Pender's Blog

Blog archive

More Administrative Hassles Hit Microsoft Partner Program

A few weeks back, when we innocuously asked for some feedback on the Microsoft Partner Program, we had no idea that we were taking a can opener to a container full of worms. But now that the can is most definitely open, the worms are spilling out and we're hearing more and more about administrative problems (among other hassles) involving the Partner Program.

And now this week, Barbara Darrow, legendary channel journalist who, as it happens, hired your editor to his first real job as journalist years ago, reports for that due to a glitch in a Microsoft payment system, partners have been getting underpaid for sales of customer relationship management applications. Microsoft folks say they've fixed the problem, but it's another in a long string of glitches, gaffes and goof-ups that seem to plague the MSPP right now.

Now, we'll say it here again, as we always do, that Microsoft is generally very good to its partners, and many of the problems we've heard about, while obviously frustrating for those involved, haven't sounded like the end of the world. Still, partners rely on Microsoft for their livelihoods, and vice versa. It would behoove Microsoft, then, one would think, to keep the Partner Program running like a fairly well-oiled machine. We're sure that Microsoft has that goal, but clearly there are some glitches in the system right now -- and we're not sure why.

Maybe Microsoft's Partner Program has finally become too big (the latest total number of Microsoft partners, according to Redmond, is 400,000). Or maybe the many shakeups in partner program leadership -- there's another coming, as the first link in this entry explains -- have led to a bit of confusion. Maybe, too, most of the problems -- especially the administrative hang-ups -- lie with temporary workers who don't work for Microsoft at all, as we've heard suggested here and there.

Whatever the cause, though, we've heard so many complaints now that we're actually looking much deeper into this situation for a story in RCP magazine. So, if you have a gripe with the partner program, please share it -- and, if you're willing to talk about it in the magazine, please let me know. We're especially interested in hearing about administrative snafus and the like, but if you've got a rant, go for it. You know where to reach me: [email protected].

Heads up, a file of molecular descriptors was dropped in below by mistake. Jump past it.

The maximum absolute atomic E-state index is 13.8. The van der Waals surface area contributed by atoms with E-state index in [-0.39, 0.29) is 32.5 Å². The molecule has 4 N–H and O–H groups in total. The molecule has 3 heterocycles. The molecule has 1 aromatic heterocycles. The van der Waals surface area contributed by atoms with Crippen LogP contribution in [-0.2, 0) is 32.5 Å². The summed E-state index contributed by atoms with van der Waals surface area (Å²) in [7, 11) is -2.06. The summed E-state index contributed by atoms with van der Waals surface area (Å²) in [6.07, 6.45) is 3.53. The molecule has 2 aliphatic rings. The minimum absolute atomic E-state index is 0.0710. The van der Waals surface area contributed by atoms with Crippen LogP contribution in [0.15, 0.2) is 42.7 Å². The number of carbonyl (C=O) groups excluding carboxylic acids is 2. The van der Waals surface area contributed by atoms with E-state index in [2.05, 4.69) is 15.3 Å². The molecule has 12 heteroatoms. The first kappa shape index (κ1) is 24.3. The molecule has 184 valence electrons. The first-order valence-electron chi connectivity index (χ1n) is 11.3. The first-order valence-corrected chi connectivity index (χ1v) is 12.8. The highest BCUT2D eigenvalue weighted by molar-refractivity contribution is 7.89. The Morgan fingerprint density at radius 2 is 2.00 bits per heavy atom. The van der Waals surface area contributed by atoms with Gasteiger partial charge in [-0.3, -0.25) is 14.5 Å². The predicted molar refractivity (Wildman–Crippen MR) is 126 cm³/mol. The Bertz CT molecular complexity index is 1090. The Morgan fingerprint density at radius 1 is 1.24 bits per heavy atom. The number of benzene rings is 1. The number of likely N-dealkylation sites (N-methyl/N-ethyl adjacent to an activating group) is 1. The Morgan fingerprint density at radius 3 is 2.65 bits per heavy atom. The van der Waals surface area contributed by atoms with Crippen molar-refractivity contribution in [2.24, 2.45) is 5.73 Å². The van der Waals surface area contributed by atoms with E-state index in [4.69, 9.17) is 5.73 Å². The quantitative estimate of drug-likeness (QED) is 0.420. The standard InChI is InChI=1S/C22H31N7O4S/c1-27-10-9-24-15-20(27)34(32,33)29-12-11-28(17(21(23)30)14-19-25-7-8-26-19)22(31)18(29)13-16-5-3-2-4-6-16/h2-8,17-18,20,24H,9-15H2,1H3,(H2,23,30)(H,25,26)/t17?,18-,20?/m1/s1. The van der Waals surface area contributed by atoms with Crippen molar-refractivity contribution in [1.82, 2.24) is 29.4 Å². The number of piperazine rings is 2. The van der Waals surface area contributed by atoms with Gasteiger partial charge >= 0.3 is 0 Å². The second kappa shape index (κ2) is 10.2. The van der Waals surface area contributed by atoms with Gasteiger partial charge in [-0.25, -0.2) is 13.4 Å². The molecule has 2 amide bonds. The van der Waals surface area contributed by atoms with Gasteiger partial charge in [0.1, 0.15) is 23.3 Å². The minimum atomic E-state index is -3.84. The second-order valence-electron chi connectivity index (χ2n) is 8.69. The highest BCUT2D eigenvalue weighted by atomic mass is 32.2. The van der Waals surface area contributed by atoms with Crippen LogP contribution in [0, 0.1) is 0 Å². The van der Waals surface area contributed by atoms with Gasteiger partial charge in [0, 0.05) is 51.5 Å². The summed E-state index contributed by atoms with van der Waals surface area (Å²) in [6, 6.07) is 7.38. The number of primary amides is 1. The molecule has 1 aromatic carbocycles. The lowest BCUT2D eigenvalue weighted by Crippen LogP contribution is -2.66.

And with that, let's move into one more e-mail about the MSPP, this one less about administrative stuff and more about procurement of products -- but interesting nonetheless:

"For years now, I have run a one-man operation. For the most part, I have not experienced the level of frustrations that others have regarding being a Registered partner or an Action Pack subscriber. I do, however, have a concern over our ability to adequately compete with larger organizations. I realize that our niche is to provide value-added services atop our expertise. What I would really like to see is an ability to provide Microsoft products, purchased from national vendors, which can compete with what's available in the retail chains. I constantly find myself making purchases online, from retail, rather than from national vendors, because saving our customers money makes sense. Many times I have raised this issue with whatever Microsoft rep was calling me this week, or what rep was in town for a TS2 event. I would prefer to be able to take advantage of my role as a Microsoft Partner, or any reseller program I am involved in, as opposed to being forced to seek the lesser expensive alternatives available."

Daniel, that's a legitimate concern, and you're probably not the only partner who feels that way. Anybody else want to chime in? Drop me a line at [email protected]. And thanks to Daniel and everybody who has taken time to write.

FYI, there will be a special edition of RCPU on July 2 -- special because it'll be out on a Monday, and we don't usually do that. So don't be surprised to see it hit your inbox.

Posted by Lee Pender on 06/29/2007 at 1:20 PM


comments powered by Disqus

Subscribe on YouTube